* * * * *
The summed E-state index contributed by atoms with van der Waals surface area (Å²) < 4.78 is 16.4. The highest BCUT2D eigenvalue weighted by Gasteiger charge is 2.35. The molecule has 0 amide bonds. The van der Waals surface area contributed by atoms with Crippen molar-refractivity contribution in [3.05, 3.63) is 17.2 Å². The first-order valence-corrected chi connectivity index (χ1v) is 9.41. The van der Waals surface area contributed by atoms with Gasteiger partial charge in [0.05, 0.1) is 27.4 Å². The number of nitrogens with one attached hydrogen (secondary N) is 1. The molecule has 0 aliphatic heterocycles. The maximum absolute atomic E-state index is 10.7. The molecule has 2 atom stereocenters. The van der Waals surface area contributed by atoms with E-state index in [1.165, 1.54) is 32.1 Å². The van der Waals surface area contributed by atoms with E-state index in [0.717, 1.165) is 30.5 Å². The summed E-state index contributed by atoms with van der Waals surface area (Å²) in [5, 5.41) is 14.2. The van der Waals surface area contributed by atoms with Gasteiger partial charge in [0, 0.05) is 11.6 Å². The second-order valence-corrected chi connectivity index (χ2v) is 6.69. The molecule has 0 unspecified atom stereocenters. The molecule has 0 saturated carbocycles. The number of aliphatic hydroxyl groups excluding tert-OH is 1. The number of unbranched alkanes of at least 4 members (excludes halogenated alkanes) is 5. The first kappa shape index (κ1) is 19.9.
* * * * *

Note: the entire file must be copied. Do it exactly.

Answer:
The summed E-state index contributed by atoms with van der Waals surface area (Å²) < 4.78 is 16.4. The highest BCUT2D eigenvalue weighted by Gasteiger charge is 2.35. The molecule has 0 amide bonds. The van der Waals surface area contributed by atoms with Crippen molar-refractivity contribution in [3.05, 3.63) is 17.2 Å². The first-order valence-corrected chi connectivity index (χ1v) is 9.41. The van der Waals surface area contributed by atoms with Gasteiger partial charge in [0.05, 0.1) is 27.4 Å². The number of nitrogens with one attached hydrogen (secondary N) is 1. The molecule has 0 aliphatic heterocycles. The maximum absolute atomic E-state index is 10.7. The molecule has 2 atom stereocenters. The van der Waals surface area contributed by atoms with E-state index in [1.165, 1.54) is 32.1 Å². The van der Waals surface area contributed by atoms with E-state index in [0.717, 1.165) is 30.5 Å². The summed E-state index contributed by atoms with van der Waals surface area (Å²) in [5, 5.41) is 14.2. The van der Waals surface area contributed by atoms with Gasteiger partial charge in [0, 0.05) is 11.6 Å². The second-order valence-corrected chi connectivity index (χ2v) is 6.69. The molecule has 0 unspecified atom stereocenters. The molecule has 0 saturated carbocycles. The number of aliphatic hydroxyl groups excluding tert-OH is 1. The number of unbranched alkanes of at least 4 members (excludes halogenated alkanes) is 5. The first kappa shape index (κ1) is 19.9.